Table 1. Differential Pressure Measurement in Pitot-Static Tube Duct Transverse | Damper Setting (No. of Turns) | | 2 | 4 | 6 | 8 | 16 | | Ps | Pt | ∆P | Ps | Pt | ∆P | Ps | Pt | ∆P | Ps | Pt | ∆P | Ps | Pt | ∆P | 1 | 2216 | 2416 | 216 | 11216 | 2216 | 616 | 11216 | 2216 | 616 | 11216 | 2 | 416 | 11016 | 2216 | 816 | 2 | 2216 | 2416 | 216 | 11216 | 2216 | 616 | 11216 | 2216 | 616 | 11216 | 2 | 416 | 11016 | 2216 | 816 | 3 | 2216 | 2416 | 216 | 11216 | 2216 | 616 | 11216 | 2216 | 616 | 11216 | 2 | 416 | 11016 | 2216 | 816 | 4 | 2216 | 2416 | 216 | 11216 | 2216 | 616 | 11216 | 2216 | 616 | 11216 | 2 | 416 | 11016 | 2216 | 816 | 5 | 2216 | 2416 | 216 | 11216 | 2216 | 616 | 11216 | 2216 | 616 | 11216 | 2 | 416 | 11016 | 2216 | 816 | 6 | 2216 | 2416 | 216 | 11216 | 2216 | 616 | 11216 | 2216 | 616 | 11216 | 2 | 416 | 11016 | 2216 | 816 | 7 | 2216 | 2416 | 216 | 11216 | 2216 | 616 | 11216 | 2216 | 616 | 11216 | 2 | 416 | 11016 | 2216 | 816 | 8 | 2216 | 2416 | 216 | 11216 | 2216 | 616 | 11216 | 2216 | 616 | 11216 | 2 | 416 | 11016 | 2216 | 816 | 9 | 2216 | 2416 | 216 | 11216 | 2216 | 616 | 11216 | 2216 | 616 | 11216 | 2 | 416 | 11016 | 2216 | 816 | 10 | 2216 | 2416 | 216 | 11216 | 2216 | 616 | 11216 | 2216 | 616 | 11216 | 2 | 416 | 11016 | 2216 | 816 | 11 | 2216 | 2416 | 216 | 11216 | 2216 | 616 | 11216 | 2216 | 616 | 11216 | 2 | 416 | 11016 | 2216 | 816 | 12 | 2216 | 2416 | 216 | 11216 | 2216 | 616 | 11216 | 2216 | 616 | 11216 | 2 | 416 | 11016 | 2216 | 816 | 13 | 2216 | 2416 | 216 | 11216 | 2216 | 616 | 11216 | 2216 | 616 | 11216 | 2 | 416 | 11016 | 2216 | 816 | 14 | 2216 | 2416 | 216 | 11216 | 2216 | 616 | 11216 | 2216 | 616 | 11216 | 2 | 416 | 11016 | 2216 | 816 | 15 | 2216 | 2416 | 216 | 11216 | 2216 | 616 | 11216 | 2216 | 616 | 11216 | 2 | 416 | 11016 | 2216 | 816 | 16 | 2216 | 2416 | 216 | 11216 | 2216 | 616 | 11216 | 2216 | 616 | 11216 | 2 | 416 | 11016 | 2216 | 816 | Average | 2216 | 2416 | 216 | 11216 | 2216 | 616 | 11216 | 2216 | 616 | 11216 | 2 | 416 | 11016 | 2216 | 816 |
Using the equation in determining the velocity of fluid in the duct: V =2g(Delta P)W
Where W = 11.45N/m3 Table 2. Velocity of fluid in duct Damper Setting | Velocity (m/s2) | 2 | 0.4628 | 4 | 0.8016 | 6 | 0.8016 | 8 | 0.6545 | 16 | 0.9256 |

Table 3. Venturi Tube and Orifice Readings Inlet Opening | Damper Setting | Venturi | Orifice | | | Pl Total | Pt Total | Delta P | Pl Total | Delta P | Fully Closed | 2 | 416 | 416 | 0 | 416 | 416 | | 4 | 0 | 0 | 0 | 0 | 0 | | 6 | 0 | 0 | 0 | 0 | 0 | | 8 | 0 | 0 | 0 | 0 | 0 | | 10 | 0 | 0 | 0 | 0 | 0 | | 20 | 0 | 0 | 0 | 0 | 0 | 1/41/4 | 2 | 11216 | 11216 | 0 | 11216 | 11216 | | 4 | 1216 | 1416 | 216 | 1216 | 1216 | | 6 | 1016 | 1216 | 216 | 1016 | 1016 | | 8 | 616 | 816 | 216 | 616 | 616 | | 10 | 216 | 616 | 416 | 416 | 416 | | 20 | 0 | 216 | 216 | 0 | 0 | 1/2 | 2 | 2216 | 2216 | 0 | 2216 | 2216 | | 4 | 1616 | 2 | 1616 | 1616 | 1616 | | 6 | 1616 | 11016 | 416 | 1816 | 1816 | | 8 | 1616 | 1616 | 616 | 1216 | 1216 | | 10 | 1016 | 1416 | 1016 | 1216 | 1216 | | 20 | -416 | 1016 | 1416 | 0 | 0 | 3/4 | 2 | 2216 | 2416 | 216 | 2216 | 2216 | | 4 | 1216 | 2 | 1416 | 2 | 2 | | 6 | 11016 | 2 | 616 | 11216 | 11216 | | 8 | 1416 | 11216 | 816 | 1616 | 1616 | | 10 | 1416 | 11016 | 1216 | 1216 | 1216 | | 20 | -616 | 1616 | 11216 | 416 | 416 | Fully Open | 2 | 2216 | 2416 | 216 | 2216 | 2216 | | 4 | 2 | 2216 | 216 | 2 | 2 | | 6 | 11216 | 2216 | 616 | 11216 | 11216 | | 8 | 1616 | 2 | 1016 | 1816 | 1816 | | 10 | 1616 | 11416 | 1416 | 1416 | 1416 | | 20 | -616 | 11016 | 2 | 616 | 616 |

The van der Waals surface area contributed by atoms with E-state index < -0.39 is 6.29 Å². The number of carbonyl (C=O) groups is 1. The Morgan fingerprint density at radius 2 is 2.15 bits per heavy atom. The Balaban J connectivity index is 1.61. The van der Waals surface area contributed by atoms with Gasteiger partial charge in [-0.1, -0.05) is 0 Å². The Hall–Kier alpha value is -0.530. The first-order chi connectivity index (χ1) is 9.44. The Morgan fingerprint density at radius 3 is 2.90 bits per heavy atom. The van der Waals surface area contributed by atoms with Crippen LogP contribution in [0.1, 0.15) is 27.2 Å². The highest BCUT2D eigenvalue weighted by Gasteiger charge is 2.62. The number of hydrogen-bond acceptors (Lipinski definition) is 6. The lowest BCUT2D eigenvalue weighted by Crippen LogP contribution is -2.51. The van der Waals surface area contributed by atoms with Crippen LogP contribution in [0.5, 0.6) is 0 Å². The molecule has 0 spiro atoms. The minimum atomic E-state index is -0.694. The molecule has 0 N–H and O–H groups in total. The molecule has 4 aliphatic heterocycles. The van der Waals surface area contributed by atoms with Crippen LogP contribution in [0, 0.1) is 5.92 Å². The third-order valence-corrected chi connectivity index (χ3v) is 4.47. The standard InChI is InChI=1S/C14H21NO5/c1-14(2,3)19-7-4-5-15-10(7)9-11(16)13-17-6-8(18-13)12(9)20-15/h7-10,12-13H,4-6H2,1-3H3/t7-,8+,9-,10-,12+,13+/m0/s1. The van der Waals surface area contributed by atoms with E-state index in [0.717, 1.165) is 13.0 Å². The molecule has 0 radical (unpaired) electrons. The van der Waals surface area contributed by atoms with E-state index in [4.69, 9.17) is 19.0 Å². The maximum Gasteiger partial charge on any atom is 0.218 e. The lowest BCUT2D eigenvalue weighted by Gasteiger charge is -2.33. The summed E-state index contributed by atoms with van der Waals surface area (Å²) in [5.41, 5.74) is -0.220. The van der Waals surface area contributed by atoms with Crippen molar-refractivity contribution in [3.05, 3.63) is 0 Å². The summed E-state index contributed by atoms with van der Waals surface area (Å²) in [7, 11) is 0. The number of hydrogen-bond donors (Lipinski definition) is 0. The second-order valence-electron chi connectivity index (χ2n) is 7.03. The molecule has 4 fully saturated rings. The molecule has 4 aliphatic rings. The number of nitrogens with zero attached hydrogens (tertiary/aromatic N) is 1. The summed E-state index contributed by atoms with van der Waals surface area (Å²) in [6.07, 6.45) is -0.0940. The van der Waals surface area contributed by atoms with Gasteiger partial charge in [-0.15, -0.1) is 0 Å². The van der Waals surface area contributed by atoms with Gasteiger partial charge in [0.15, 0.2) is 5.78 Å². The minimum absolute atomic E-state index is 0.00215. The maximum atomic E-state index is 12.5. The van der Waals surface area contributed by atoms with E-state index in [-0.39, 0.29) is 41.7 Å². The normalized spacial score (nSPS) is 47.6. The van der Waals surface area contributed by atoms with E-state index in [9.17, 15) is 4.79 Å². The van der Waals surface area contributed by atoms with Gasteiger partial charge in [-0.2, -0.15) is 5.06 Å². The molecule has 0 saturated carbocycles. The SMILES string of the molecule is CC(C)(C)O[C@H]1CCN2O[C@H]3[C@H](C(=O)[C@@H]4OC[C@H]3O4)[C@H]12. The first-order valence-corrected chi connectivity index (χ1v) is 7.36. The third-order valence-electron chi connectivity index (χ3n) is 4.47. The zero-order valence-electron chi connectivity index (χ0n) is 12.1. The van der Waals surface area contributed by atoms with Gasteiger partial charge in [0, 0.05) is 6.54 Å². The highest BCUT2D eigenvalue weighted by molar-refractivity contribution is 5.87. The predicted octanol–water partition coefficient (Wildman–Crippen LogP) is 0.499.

Using Equations 1, 2 and 3, Vave can easily be determined: Q =C2gP1-P2W1-A22A12 (1) Q =K2gP1-P2W1-A22A12 (2) Q=CAVave (3) where C = 0.95, K = 0.78, D1 = 0.089m, D2 = 0.14m, A1 = 0.01244m2 A2 = 0.03787m2 W = 11.45 N/m3
Table 4. Flow rate and Velocities of Venturi meter and Orifice flow meter Inlet Opening | Damper Setting | Venturi | Orifice | | | Delta P | Q (m3/s2) | Vave(m/s2) | Delta P | Q (m3/s2) | Vave(m/s2) | Fully Open | 2 | 216 | 0.4655 | 19.6945 | 2216 | 1.57585 | 21.901 | | 4 | 216 | 0.4655 | 19.6945 | 2 | 1.5288 | 21.247 | | 6 | 616 | 0.80627 | 33.0677 | 11216 | 1.430 | 19.874 | | 8 | 1016 | 1.0409 | 44.03875 | 1816 | 1.32398 | 18.401 | | 10 | 1416 | 1.2316 | 52.10695 | 1416 | 1.20862 | 16.797 | | 20 | 2 | 1.86200 | 78.7781 | 616 | 0.66199 | 9.200 |

VI. Data Analysis Basing from the data from Table 1, the pressure difference is directly proportional to the number of damper settings. The higher the number of turns, the higher the pressure difference. On Table 2, the velocity is directly proportional to the damper setting. Based from the data on Table 4, the velocity of the fluid in the Venturi Meter is directly proportional to the damper setting. On the orifice flow meter, the velocity of the fluid is inversely proportional to the damper setting.
VII. Conclusion The velocity of the fluid in the duct is directly proportional to the number of turns in the damper. The greater number of turns, the faster the fluid can flow throughout the system. The transversing of pitot-static tube in each station does not really affect in the pressure readings and pressure differences in the duct. Velocities in the Venturi meter are directly proportional to the number of turns in the damper setting. The greater number of turns, the lesser flow is backfired to the Venturi meter. Velocities in the Orifice flow meter are inversely proportional to the number of turns in the damper setting. The greater number of turns, the more pressure is read in the manometer, in which the orifice is close to the damper setting.
VIII. Questions 1. What is stagnation pressure? How is the concept of stagnation pressure used to determine the total velocity of a flowing fluid? * It is the point in the center stream of the fluid flow where the velocity becomes zero. At a stagnation point the fluid velocity is zero and all kinetic energy has been converted into pressure, in which it is read by the manometer 2. What are the relative advantages of the venture and orifice in measuring airflow? * They are simple and robust, not affected by upstream flow performance, may be used on gases, liquids and mixtures, not affected by erosion.
XI. References * Flow Measurement Methods by Tom Bruce * Laboratory Manual * Experimental Methods for Engineers 4th Edition by J.P. Holman * Fluid Flow Measurement and Selection by A.L. Ling…...